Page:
A Dirt Bike Lesson
By D.F. Wharton
Jason Rogers was a fool, talking to the principal like that. Any teacher that wanted to be left alone, as much as being left alone was possible these days, knew that you had to tell a principal whatever they wanted to hear and receive their rebuke and chastisement with adoration, thanks, and gratitude. Right or wrong, a principal was not to be questioned with the slightest hint of challenge.
Or… there would be observations and evaluations.
Many of them.
And when someone is looking for dirt… they find it.
Administrators in education were one of the few cadre of leadership that did not have to earn respect, prove themselves, or climb the ranks.
Not to teachers, anyway.
Not only did they not have to know anything about teaching, they did not need to have ever taught in any classroom of any kind a day in their life. That is, any classroom that had challenging students in high, middle, or elementary school. In fact, no experience was preferable. Administrators that did not sympathize – or understand the complexities of the classroom – hung more ineffective ratings on the teachers: thereby demonstrating to philanthropists, politicians, chancellors, and business leaders interested in educational reform; that they had what it takes to lead. American leadership is The Belko Experiment.
Only they kill the identity.
In the name of data.
In the name of science.
Death by charts of circle and bar graphs.
Mr. Rogers was teaching his special education students about dirt bikes when the principal walked into his classroom to informally observe him teach a social studies lesson. When the principal walked in the room, what she saw was the entire class (Mr. Rogers included) watching people in padded outfits and helmets performing tricks on dirt bikes on a wall projector. The lights were off so they could see the video more clearly. Nobody so much as turned to look at the principal when she walked in.
Mr. Rogers was sitting in a desk like the rest of the students, facing the motion picture on the wall, watching, ooooing and awwwing when an amazing stunt was accomplished.
The principal stood by the wall of the classroom in confusion.
“Excuse me, Mr. Rogers,” said the principal. Mr. Rogers turned and looked over his shoulder at the principal who was staring at him with a look of confusion. He reluctantly got up and went over to the principal. Mr. Rogers knew how the principal would react to this, but he was going to play dumb.
For the sake of the students.
He would have the principal angry with him rather than the students any day. Principals came and went. Students were always there. Especially the bad ones. The trouble makers always have to best attendance.
And it’s the students that make or break a teacher.
“What?” Mr. Rogers said, annoyed.
The principal was visibly shaken by this response. How dare a teacher not treat her with the reverence she pretends not to want, demand by subtly?
“How dare you?” she said. But she quickly realized that she was not maintaining the professional composure and icy confidence that she learned at the educational leadership academy, The Belko Experiment, where administrators are trained to harass teachers.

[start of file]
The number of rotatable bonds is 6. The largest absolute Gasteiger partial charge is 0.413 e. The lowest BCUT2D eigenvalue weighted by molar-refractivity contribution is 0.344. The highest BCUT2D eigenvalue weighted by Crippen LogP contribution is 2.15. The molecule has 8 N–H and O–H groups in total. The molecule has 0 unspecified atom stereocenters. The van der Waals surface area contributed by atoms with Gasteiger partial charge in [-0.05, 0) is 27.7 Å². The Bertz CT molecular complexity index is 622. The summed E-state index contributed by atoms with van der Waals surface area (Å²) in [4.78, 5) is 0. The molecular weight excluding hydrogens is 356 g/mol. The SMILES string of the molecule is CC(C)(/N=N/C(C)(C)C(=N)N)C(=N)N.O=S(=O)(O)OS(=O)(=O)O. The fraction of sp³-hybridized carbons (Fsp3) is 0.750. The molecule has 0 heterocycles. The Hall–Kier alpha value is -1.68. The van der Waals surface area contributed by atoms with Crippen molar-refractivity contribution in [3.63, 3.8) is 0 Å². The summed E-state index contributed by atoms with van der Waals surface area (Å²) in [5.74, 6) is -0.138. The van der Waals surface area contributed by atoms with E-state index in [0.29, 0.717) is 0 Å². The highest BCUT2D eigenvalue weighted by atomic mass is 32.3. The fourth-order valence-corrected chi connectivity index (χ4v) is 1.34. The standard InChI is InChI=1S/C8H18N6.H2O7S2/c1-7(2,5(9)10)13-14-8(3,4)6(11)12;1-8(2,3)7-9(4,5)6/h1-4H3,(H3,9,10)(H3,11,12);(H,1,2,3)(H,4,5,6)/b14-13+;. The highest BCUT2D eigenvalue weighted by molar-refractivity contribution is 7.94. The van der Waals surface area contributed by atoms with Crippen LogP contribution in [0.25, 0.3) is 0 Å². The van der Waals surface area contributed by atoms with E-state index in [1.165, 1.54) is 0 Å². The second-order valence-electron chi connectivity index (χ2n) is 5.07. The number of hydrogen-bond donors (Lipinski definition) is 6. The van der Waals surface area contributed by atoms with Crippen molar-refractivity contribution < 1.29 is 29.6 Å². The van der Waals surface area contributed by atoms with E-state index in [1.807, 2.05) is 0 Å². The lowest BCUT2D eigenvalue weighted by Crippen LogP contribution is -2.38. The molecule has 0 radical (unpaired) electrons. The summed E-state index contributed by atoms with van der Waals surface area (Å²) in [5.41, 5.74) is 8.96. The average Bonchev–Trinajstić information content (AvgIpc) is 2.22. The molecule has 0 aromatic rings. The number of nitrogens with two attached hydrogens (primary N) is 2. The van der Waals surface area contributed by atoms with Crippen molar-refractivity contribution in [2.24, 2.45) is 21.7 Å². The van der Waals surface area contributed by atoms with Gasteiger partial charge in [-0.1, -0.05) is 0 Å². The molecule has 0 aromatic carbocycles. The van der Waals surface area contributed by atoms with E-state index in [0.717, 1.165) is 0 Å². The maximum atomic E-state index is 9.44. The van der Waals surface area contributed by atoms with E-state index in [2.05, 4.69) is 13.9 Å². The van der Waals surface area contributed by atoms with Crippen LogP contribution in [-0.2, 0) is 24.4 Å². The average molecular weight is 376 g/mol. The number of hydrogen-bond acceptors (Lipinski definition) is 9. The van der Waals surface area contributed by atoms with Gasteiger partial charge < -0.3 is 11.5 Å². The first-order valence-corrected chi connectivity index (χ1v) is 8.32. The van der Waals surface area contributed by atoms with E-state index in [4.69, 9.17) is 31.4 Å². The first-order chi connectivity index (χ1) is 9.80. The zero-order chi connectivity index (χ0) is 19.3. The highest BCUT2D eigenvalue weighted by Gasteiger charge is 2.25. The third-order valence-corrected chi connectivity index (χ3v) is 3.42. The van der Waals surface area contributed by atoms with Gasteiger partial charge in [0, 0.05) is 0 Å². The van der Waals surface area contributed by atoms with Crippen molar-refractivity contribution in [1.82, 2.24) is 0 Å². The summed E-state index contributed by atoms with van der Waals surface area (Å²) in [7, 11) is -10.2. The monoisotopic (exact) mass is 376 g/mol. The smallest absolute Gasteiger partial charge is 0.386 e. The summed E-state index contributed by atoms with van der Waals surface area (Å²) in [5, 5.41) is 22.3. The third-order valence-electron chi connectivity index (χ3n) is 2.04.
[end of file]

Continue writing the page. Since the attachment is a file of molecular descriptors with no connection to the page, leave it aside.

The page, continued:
Mr. Rogers smiled at seeing this. He couldn’t help himself.
“What are you talking about?” asked Mr. Rogers. “Can I help you with something?”
The principal took a deep breath and calmed herself. The lights were still off and the students were still watching the film. Mr. Rogers looked at the principal and thought of Nurse Ratched. One Flew Over the Cuokoos Nest, by Ken Kesey, was a book he enjoyed, and now that he was teaching he loved the book even more because it seemed the qualification for being a principal was one: be Nurse Ratched.
If they can play old mother Ratched, Mr. Rogers thought to himself, I can play old McMurphy.
Old Ratched composed herself. She said, “It is against school policy to have the lights off during instruction without submitting a formal request in advance, along with a lesson plan, and the appropriate state standards for justification. Also, as you well know, any materials that are not on the approved list, that you signed for at the bringing of this school year, are to be approved in advance and must clearly support the curriculum and pacing calendar, and a product of approved vendors.”
“Shhhhhhhhh!” sounded a student.
The principal almost lost composure again.
“Yeah,” Mr. Rogers said in a whisper. “You think you could keep it down? The kids are really enjoying this film. Maybe we could talk some other time?” he said with a big smile.
“Absolutely not,” whispered the principal.
Suddenly she realized that she had whispered without thinking. This was her game. She was the boss. Who were these plebeians to dictate terms to her?
So she repeated, “Absolutely not!”
But this time she said it in louder pitch than she had wanted, a little louder than an absolute authority in full control ought to use.
She was flustered.
Mr. Rogers smiled and chuckled just a little. The principal flipped on the lights. This blinded the students and the outburst were immediate. There was cursing and swearing. One of the students went to the computer and paused the film.
“What’s the big idea?” said a student.
“This is an informal observation and I am here to observe Mr. Rogers deliver robust and rigorous instruction and ask deep questions so you can enjoy learning and enrich your lives,” the principal said to the students. “Instead, it looks to me that Mr. Rogers is violating your civil rights and robing you of your right to an education. We expect teachers to deliver robust and rigorous instruction according to the pacing calendar. This is supposed to be social studies.”